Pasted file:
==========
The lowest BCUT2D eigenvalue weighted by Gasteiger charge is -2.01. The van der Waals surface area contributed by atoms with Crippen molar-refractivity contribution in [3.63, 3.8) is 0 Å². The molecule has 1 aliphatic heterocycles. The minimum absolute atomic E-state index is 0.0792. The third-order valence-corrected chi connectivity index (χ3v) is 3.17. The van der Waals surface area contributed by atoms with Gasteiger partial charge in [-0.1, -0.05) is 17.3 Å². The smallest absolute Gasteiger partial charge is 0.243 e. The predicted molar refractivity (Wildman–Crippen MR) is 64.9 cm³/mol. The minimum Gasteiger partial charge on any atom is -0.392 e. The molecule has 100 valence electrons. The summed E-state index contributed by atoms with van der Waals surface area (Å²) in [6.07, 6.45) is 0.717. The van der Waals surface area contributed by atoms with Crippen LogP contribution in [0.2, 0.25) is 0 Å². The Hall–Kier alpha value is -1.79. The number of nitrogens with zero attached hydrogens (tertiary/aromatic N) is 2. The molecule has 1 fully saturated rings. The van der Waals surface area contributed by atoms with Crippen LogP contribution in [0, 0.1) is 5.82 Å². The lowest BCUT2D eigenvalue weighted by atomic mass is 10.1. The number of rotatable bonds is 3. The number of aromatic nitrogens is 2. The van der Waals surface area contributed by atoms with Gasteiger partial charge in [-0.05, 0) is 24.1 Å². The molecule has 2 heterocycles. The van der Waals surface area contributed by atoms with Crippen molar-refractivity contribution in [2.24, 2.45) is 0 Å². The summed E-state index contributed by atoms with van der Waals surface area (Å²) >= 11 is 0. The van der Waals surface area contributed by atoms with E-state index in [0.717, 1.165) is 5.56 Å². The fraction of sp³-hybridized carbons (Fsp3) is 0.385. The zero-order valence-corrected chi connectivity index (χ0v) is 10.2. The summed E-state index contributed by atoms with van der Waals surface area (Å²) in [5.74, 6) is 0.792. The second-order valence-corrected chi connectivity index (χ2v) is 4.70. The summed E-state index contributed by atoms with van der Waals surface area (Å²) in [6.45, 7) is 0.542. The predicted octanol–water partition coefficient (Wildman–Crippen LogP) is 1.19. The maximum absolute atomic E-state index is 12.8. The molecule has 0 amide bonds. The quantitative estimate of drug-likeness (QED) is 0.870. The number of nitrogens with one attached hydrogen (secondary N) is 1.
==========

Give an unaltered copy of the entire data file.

The lowest BCUT2D eigenvalue weighted by Gasteiger charge is -2.01. The van der Waals surface area contributed by atoms with Crippen molar-refractivity contribution in [3.63, 3.8) is 0 Å². The molecule has 1 aliphatic heterocycles. The minimum absolute atomic E-state index is 0.0792. The third-order valence-corrected chi connectivity index (χ3v) is 3.17. The van der Waals surface area contributed by atoms with Gasteiger partial charge in [-0.1, -0.05) is 17.3 Å². The smallest absolute Gasteiger partial charge is 0.243 e. The predicted molar refractivity (Wildman–Crippen MR) is 64.9 cm³/mol. The minimum Gasteiger partial charge on any atom is -0.392 e. The molecule has 100 valence electrons. The summed E-state index contributed by atoms with van der Waals surface area (Å²) in [6.07, 6.45) is 0.717. The van der Waals surface area contributed by atoms with Crippen LogP contribution in [0.2, 0.25) is 0 Å². The Hall–Kier alpha value is -1.79. The number of nitrogens with zero attached hydrogens (tertiary/aromatic N) is 2. The molecule has 1 fully saturated rings. The van der Waals surface area contributed by atoms with Crippen LogP contribution in [0, 0.1) is 5.82 Å². The lowest BCUT2D eigenvalue weighted by atomic mass is 10.1. The number of rotatable bonds is 3. The number of aromatic nitrogens is 2. The van der Waals surface area contributed by atoms with Gasteiger partial charge in [-0.05, 0) is 24.1 Å². The molecule has 2 heterocycles. The van der Waals surface area contributed by atoms with Crippen molar-refractivity contribution in [2.24, 2.45) is 0 Å². The summed E-state index contributed by atoms with van der Waals surface area (Å²) >= 11 is 0. The van der Waals surface area contributed by atoms with E-state index in [0.717, 1.165) is 5.56 Å². The fraction of sp³-hybridized carbons (Fsp3) is 0.385. The zero-order valence-corrected chi connectivity index (χ0v) is 10.2. The summed E-state index contributed by atoms with van der Waals surface area (Å²) in [5.74, 6) is 0.792. The second-order valence-corrected chi connectivity index (χ2v) is 4.70. The summed E-state index contributed by atoms with van der Waals surface area (Å²) in [6.45, 7) is 0.542. The predicted octanol–water partition coefficient (Wildman–Crippen LogP) is 1.19. The maximum absolute atomic E-state index is 12.8. The molecule has 0 amide bonds. The quantitative estimate of drug-likeness (QED) is 0.870. The number of nitrogens with one attached hydrogen (secondary N) is 1.